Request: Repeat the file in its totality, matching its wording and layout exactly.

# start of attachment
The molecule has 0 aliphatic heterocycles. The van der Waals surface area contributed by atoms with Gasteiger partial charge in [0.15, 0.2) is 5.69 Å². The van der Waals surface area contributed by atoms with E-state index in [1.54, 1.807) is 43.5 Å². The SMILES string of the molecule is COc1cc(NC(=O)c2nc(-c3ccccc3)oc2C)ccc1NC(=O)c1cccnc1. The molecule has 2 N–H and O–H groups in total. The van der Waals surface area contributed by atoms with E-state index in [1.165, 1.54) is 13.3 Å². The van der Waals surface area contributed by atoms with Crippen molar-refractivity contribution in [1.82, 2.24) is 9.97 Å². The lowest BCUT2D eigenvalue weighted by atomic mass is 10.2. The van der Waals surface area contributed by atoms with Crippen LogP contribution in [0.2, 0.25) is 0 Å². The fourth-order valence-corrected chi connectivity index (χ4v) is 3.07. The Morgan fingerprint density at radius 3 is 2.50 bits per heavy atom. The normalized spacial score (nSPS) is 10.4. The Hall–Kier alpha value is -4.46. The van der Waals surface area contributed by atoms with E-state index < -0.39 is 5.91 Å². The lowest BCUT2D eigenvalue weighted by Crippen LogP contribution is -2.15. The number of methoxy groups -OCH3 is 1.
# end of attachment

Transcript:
The molecule has 0 aliphatic heterocycles. The van der Waals surface area contributed by atoms with Gasteiger partial charge in [0.15, 0.2) is 5.69 Å². The van der Waals surface area contributed by atoms with E-state index in [1.54, 1.807) is 43.5 Å². The SMILES string of the molecule is COc1cc(NC(=O)c2nc(-c3ccccc3)oc2C)ccc1NC(=O)c1cccnc1. The molecule has 2 N–H and O–H groups in total. The van der Waals surface area contributed by atoms with E-state index in [1.165, 1.54) is 13.3 Å². The van der Waals surface area contributed by atoms with Crippen molar-refractivity contribution in [1.82, 2.24) is 9.97 Å². The lowest BCUT2D eigenvalue weighted by atomic mass is 10.2. The van der Waals surface area contributed by atoms with Crippen LogP contribution in [0.2, 0.25) is 0 Å². The fourth-order valence-corrected chi connectivity index (χ4v) is 3.07. The Morgan fingerprint density at radius 3 is 2.50 bits per heavy atom. The normalized spacial score (nSPS) is 10.4. The Hall–Kier alpha value is -4.46. The van der Waals surface area contributed by atoms with E-state index < -0.39 is 5.91 Å². The lowest BCUT2D eigenvalue weighted by Crippen LogP contribution is -2.15. The number of methoxy groups -OCH3 is 1.